Abstract

Traditional DMA requires the operating system to perform many tasks to initiate a transfer, with overhead on the order of hundreds or thousands of CPU instructions. This paper describes a mechanism, called User-level Direct Memory Access (UDMA), for initiating DMA transfers of input/output data, with full protection, at a cost of only two user-level memory references. The UDMA mechanism uses existing virtual memory translation hardware to perform permission checking and address translation without kernel involvement. The implementation of the UDMA mechanism is simple, requiring a small extension to the traditional DMA controller and minimal operating system kernel support. The mechanism can be used with a wide variety of I/O devices including network interfaces, data storage devices such as disks and tape drives, and memory-mapped devices such as graphics frame-buffers. As an illustration, we describe how we used UDMA in building network interface hardware for the SHRIMP multicomputer.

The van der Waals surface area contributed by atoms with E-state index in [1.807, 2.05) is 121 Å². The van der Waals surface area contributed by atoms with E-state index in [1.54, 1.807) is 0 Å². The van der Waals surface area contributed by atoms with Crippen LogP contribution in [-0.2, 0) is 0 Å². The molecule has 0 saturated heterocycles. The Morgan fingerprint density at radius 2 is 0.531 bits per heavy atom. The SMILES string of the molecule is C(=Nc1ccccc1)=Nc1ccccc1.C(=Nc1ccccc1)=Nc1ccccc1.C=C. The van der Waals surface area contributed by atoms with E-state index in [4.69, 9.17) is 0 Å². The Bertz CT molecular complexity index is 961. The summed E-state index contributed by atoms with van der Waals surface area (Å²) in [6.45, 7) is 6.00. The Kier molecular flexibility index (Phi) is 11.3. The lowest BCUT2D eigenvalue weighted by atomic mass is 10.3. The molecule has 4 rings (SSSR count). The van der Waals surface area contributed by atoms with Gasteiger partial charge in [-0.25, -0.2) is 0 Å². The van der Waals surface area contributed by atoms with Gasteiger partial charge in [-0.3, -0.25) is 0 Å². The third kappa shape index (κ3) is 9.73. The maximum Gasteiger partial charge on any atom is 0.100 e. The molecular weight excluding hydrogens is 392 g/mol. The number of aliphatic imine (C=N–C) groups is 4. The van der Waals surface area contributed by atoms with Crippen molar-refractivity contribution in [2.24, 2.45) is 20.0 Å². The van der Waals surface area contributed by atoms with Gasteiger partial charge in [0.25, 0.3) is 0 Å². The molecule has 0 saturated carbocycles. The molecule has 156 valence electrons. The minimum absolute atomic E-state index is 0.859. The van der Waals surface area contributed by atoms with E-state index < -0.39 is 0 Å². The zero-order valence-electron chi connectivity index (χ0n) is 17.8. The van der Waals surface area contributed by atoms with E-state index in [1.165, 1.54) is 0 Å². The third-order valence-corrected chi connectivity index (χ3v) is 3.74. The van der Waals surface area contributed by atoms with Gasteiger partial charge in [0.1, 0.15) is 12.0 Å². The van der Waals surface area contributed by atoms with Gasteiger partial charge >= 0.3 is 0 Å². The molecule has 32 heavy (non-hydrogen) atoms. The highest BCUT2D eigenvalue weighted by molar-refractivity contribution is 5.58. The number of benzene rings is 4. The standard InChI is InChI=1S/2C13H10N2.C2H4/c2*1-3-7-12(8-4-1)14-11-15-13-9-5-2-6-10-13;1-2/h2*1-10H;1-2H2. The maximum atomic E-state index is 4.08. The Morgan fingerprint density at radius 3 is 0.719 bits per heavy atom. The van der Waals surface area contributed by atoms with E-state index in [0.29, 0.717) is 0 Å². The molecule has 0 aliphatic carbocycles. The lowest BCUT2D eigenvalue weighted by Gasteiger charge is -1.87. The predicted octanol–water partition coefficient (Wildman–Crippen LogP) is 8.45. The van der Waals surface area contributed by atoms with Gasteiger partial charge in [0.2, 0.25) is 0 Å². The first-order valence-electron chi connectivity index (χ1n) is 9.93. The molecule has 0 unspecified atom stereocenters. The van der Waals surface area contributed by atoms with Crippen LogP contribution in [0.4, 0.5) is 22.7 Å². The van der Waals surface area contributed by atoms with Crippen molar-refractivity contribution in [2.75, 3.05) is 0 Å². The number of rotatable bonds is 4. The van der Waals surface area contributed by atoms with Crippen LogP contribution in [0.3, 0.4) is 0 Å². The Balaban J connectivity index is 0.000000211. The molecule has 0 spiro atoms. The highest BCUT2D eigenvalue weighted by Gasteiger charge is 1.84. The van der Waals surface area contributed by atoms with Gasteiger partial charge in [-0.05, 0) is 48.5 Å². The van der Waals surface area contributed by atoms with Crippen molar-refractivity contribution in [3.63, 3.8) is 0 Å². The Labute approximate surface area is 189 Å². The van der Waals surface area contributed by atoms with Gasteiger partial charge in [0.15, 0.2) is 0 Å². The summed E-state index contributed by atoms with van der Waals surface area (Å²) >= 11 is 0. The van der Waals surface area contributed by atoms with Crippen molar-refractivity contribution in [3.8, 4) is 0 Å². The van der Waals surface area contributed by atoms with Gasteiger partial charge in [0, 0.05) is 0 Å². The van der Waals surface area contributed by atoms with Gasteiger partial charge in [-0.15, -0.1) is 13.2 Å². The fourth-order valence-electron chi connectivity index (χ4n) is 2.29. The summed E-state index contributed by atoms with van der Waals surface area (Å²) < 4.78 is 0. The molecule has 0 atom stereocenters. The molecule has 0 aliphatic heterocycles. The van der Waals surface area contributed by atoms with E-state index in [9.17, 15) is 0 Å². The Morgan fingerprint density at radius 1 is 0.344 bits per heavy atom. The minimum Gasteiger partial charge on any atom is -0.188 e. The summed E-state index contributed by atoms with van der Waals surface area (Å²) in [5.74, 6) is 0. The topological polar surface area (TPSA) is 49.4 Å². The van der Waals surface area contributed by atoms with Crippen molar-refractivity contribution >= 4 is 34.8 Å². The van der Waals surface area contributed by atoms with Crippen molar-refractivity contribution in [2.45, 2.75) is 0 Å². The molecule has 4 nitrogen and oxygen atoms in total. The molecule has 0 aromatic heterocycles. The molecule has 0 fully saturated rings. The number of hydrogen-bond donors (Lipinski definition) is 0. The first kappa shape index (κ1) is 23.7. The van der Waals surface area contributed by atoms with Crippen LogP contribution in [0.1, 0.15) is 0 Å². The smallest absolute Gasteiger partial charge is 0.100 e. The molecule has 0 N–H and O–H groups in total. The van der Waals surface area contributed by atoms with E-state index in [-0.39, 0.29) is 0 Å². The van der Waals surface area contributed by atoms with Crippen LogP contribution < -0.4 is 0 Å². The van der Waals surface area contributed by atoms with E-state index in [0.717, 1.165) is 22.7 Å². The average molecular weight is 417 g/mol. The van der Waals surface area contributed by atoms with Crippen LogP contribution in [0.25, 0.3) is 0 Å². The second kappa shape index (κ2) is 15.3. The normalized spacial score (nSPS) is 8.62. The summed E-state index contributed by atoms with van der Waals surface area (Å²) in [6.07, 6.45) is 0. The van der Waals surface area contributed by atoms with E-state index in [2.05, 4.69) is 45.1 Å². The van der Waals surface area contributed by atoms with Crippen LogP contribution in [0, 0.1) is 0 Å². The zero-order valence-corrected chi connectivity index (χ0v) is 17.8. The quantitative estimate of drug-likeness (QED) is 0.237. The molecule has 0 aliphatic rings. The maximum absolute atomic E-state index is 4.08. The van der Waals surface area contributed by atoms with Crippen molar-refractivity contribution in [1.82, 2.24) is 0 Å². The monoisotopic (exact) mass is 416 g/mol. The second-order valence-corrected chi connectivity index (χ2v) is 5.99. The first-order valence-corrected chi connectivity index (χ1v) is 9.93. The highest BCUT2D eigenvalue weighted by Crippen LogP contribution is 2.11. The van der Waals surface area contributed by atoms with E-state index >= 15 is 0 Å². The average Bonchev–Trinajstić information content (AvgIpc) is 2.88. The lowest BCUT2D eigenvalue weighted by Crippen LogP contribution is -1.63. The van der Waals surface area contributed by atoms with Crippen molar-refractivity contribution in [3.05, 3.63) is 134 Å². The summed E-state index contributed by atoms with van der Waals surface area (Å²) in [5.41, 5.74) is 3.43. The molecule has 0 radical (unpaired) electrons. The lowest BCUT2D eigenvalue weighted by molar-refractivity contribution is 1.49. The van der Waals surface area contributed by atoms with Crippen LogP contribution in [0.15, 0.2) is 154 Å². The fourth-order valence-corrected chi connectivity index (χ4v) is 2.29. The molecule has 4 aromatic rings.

Original languageEnglish (US)
Pages154-165
Number of pages12
StatePublished - Jan 1 1996
EventProceedings of the 1996 2nd International Symposium on High-Performance Computer Architecture, HPCA - San Jose, CA, USA
Duration: Feb 3 1996Feb 7 1996

Other

OtherProceedings of the 1996 2nd International Symposium on High-Performance Computer Architecture, HPCA
CitySan Jose, CA, USA
Period2/3/962/7/96

All Science Journal Classification (ASJC) codes

  • Hardware and Architecture

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